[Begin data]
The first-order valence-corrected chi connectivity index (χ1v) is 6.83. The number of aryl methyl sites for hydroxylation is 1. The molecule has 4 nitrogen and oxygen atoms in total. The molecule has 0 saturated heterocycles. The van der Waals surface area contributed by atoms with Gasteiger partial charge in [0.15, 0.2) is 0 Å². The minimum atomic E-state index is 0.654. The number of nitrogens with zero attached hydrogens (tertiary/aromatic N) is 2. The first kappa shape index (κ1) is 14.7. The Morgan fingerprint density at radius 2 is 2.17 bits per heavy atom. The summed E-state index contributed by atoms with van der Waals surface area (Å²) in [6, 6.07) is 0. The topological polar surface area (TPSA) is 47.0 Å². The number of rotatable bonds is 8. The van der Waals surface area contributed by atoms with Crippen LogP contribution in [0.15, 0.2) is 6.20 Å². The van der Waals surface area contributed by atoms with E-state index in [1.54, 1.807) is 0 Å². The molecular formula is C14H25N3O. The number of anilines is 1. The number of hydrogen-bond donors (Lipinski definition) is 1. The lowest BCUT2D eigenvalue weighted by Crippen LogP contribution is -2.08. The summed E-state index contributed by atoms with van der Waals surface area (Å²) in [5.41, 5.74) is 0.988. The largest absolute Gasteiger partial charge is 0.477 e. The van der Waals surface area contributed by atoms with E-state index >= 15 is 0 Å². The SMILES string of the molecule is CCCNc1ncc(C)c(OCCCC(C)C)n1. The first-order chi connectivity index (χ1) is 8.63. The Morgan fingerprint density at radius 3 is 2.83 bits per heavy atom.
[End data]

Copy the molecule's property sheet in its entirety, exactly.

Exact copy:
The first-order valence-corrected chi connectivity index (χ1v) is 6.83. The number of aryl methyl sites for hydroxylation is 1. The molecule has 4 nitrogen and oxygen atoms in total. The molecule has 0 saturated heterocycles. The van der Waals surface area contributed by atoms with Gasteiger partial charge in [0.15, 0.2) is 0 Å². The minimum atomic E-state index is 0.654. The number of nitrogens with zero attached hydrogens (tertiary/aromatic N) is 2. The first kappa shape index (κ1) is 14.7. The Morgan fingerprint density at radius 2 is 2.17 bits per heavy atom. The summed E-state index contributed by atoms with van der Waals surface area (Å²) in [6, 6.07) is 0. The topological polar surface area (TPSA) is 47.0 Å². The number of rotatable bonds is 8. The van der Waals surface area contributed by atoms with Crippen LogP contribution in [0.15, 0.2) is 6.20 Å². The van der Waals surface area contributed by atoms with E-state index in [1.54, 1.807) is 0 Å². The molecular formula is C14H25N3O. The number of anilines is 1. The number of hydrogen-bond donors (Lipinski definition) is 1. The lowest BCUT2D eigenvalue weighted by Crippen LogP contribution is -2.08. The summed E-state index contributed by atoms with van der Waals surface area (Å²) in [5.41, 5.74) is 0.988. The largest absolute Gasteiger partial charge is 0.477 e. The van der Waals surface area contributed by atoms with E-state index >= 15 is 0 Å². The SMILES string of the molecule is CCCNc1ncc(C)c(OCCCC(C)C)n1. The first-order chi connectivity index (χ1) is 8.63. The Morgan fingerprint density at radius 3 is 2.83 bits per heavy atom.